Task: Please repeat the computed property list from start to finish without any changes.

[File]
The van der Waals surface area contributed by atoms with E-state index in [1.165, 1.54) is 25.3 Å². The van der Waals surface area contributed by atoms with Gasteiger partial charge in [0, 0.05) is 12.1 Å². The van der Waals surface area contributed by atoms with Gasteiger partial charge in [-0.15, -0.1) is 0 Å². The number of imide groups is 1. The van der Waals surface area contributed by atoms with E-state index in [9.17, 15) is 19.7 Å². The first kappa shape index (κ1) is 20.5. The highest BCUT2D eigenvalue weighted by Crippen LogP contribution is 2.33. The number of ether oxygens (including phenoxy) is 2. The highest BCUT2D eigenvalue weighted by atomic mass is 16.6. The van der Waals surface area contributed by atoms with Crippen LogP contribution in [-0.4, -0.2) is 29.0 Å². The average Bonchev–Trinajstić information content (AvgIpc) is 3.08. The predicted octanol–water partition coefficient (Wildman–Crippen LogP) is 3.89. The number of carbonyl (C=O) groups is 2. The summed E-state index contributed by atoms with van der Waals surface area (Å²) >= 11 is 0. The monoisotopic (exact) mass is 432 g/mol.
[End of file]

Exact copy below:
The van der Waals surface area contributed by atoms with E-state index in [1.165, 1.54) is 25.3 Å². The van der Waals surface area contributed by atoms with Gasteiger partial charge in [0, 0.05) is 12.1 Å². The van der Waals surface area contributed by atoms with Gasteiger partial charge in [-0.15, -0.1) is 0 Å². The number of imide groups is 1. The van der Waals surface area contributed by atoms with E-state index in [9.17, 15) is 19.7 Å². The first kappa shape index (κ1) is 20.5. The highest BCUT2D eigenvalue weighted by Crippen LogP contribution is 2.33. The number of ether oxygens (including phenoxy) is 2. The highest BCUT2D eigenvalue weighted by atomic mass is 16.6. The van der Waals surface area contributed by atoms with Crippen LogP contribution in [-0.4, -0.2) is 29.0 Å². The average Bonchev–Trinajstić information content (AvgIpc) is 3.08. The predicted octanol–water partition coefficient (Wildman–Crippen LogP) is 3.89. The number of carbonyl (C=O) groups is 2. The summed E-state index contributed by atoms with van der Waals surface area (Å²) >= 11 is 0. The monoisotopic (exact) mass is 432 g/mol.